Pain in Persons With Postpolio Syndrome: Frequency, Intensity, and Impact

Brenda L. Stoelb, Gregory T. Carter, Richard T. Abresch, Sophia Purekal, Craig M McDonald, Mark P. Jensen

Research output: Contribution to journalArticle

47 Citations (Scopus)

Abstract

Stoelb BL, Carter GT, Abresch RT, Purekal S, McDonald CM, Jensen MP. Pain in persons with postpolio syndrome: frequency, intensity, and impact. Objective: To describe the frequency, intensity, and impact of pain in persons with postpoliomyelitis syndrome (PPS). Design: Retrospective, cross-sectional survey. Setting: Community-based survey. Participants: Convenience sample of people with PPS. Interventions: Not applicable. Main Outcome Measures: Overall intensity and duration of pain, pain sites, pain interference, pain treatments, and relief provided by pain treatments. Results: A total of 91% (n=57) of the study participants (N=63) reported pain. The most frequently reported pain sites were the shoulders, lower back, legs, and hips. Participants reported pain intensity to be the greatest in the knees, legs, wrists, lower back, and head. Pain interfered most with sleep and with activities requiring a high level of musculoskeletal involvement. Respondents also reported pain problems that were more severe than those of the general population and than those of a sample of people with multiple sclerosis. Many treatments had been tried previously for pain, but continued use of treatments was reported by relatively few participants at the time of the survey. Conclusions: The findings indicate that pain is a persistent and common problem in persons with PPS, highlighting the need for effective and accessible pain treatments for this population.

Original languageEnglish (US)
Pages (from-to)1933-1940
Number of pages8
JournalArchives of Physical Medicine and Rehabilitation
Volume89
Issue number10
DOIs
StatePublished - Oct 2008

Fingerprint

Pain
Postpoliomyelitis Syndrome
Leg
Therapeutics
Wrist
Population
Multiple Sclerosis
Hip
Knee
Sleep
Cross-Sectional Studies
Head
Outcome Assessment (Health Care)

Keywords

  • Pain
  • Postpoliomyelitis syndrome
  • Rehabilitation

ASJC Scopus subject areas

  • Rehabilitation
  • Physical Therapy, Sports Therapy and Rehabilitation

Cite this

Pain in Persons With Postpolio Syndrome : Frequency, Intensity, and Impact. / Stoelb, Brenda L.; Carter, Gregory T.; Abresch, Richard T.; Purekal, Sophia; McDonald, Craig M; Jensen, Mark P.

In: Archives of Physical Medicine and Rehabilitation, Vol. 89, No. 10, 10.2008, p. 1933-1940.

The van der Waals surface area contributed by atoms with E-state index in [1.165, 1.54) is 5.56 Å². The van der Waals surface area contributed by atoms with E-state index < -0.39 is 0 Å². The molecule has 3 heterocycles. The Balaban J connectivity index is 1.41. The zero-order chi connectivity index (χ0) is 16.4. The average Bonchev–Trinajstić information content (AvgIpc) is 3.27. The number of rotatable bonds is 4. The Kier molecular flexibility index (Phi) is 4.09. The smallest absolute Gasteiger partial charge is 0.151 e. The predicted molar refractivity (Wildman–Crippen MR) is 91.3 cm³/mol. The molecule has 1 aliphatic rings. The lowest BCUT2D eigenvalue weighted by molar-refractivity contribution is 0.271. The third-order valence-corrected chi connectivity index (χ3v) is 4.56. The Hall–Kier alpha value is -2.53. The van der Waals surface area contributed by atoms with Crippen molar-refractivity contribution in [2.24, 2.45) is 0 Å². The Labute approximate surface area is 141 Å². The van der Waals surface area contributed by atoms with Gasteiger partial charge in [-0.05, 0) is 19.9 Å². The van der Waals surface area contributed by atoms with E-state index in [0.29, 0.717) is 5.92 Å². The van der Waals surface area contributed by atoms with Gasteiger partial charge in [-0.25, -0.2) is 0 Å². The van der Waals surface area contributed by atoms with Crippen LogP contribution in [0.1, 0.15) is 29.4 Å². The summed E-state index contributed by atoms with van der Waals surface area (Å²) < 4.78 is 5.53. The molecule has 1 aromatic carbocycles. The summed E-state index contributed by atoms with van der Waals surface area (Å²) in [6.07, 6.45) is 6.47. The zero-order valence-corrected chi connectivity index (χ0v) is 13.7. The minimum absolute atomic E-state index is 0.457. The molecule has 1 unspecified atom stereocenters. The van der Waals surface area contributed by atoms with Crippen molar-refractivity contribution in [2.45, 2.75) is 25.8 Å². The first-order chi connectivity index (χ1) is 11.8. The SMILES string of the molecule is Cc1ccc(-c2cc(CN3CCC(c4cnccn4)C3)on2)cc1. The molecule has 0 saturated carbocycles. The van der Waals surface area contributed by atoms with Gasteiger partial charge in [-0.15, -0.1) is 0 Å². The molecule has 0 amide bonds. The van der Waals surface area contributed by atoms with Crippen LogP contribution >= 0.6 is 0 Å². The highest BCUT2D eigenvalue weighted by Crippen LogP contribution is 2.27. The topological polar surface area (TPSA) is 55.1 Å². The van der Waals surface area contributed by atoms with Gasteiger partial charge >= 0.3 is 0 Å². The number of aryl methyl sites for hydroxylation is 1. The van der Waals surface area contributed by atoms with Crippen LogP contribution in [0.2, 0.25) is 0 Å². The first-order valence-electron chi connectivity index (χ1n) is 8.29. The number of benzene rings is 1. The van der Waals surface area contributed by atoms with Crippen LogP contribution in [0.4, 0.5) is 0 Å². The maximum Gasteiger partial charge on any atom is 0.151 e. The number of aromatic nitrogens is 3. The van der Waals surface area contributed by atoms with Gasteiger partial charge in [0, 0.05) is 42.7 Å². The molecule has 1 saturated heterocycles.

Research output: Contribution to journalArticle

Stoelb, Brenda L. ; Carter, Gregory T. ; Abresch, Richard T. ; Purekal, Sophia ; McDonald, Craig M ; Jensen, Mark P. / Pain in Persons With Postpolio Syndrome : Frequency, Intensity, and Impact. In: Archives of Physical Medicine and Rehabilitation. 2008 ; Vol. 89, No. 10. pp. 1933-1940.
@article{f24d462830a047e79515efc24d9133eb,
title = "Pain in Persons With Postpolio Syndrome: Frequency, Intensity, and Impact",
abstract = "Stoelb BL, Carter GT, Abresch RT, Purekal S, McDonald CM, Jensen MP. Pain in persons with postpolio syndrome: frequency, intensity, and impact. Objective: To describe the frequency, intensity, and impact of pain in persons with postpoliomyelitis syndrome (PPS). Design: Retrospective, cross-sectional survey. Setting: Community-based survey. Participants: Convenience sample of people with PPS. Interventions: Not applicable. Main Outcome Measures: Overall intensity and duration of pain, pain sites, pain interference, pain treatments, and relief provided by pain treatments. Results: A total of 91{\%} (n=57) of the study participants (N=63) reported pain. The most frequently reported pain sites were the shoulders, lower back, legs, and hips. Participants reported pain intensity to be the greatest in the knees, legs, wrists, lower back, and head. Pain interfered most with sleep and with activities requiring a high level of musculoskeletal involvement. Respondents also reported pain problems that were more severe than those of the general population and than those of a sample of people with multiple sclerosis. Many treatments had been tried previously for pain, but continued use of treatments was reported by relatively few participants at the time of the survey. Conclusions: The findings indicate that pain is a persistent and common problem in persons with PPS, highlighting the need for effective and accessible pain treatments for this population.",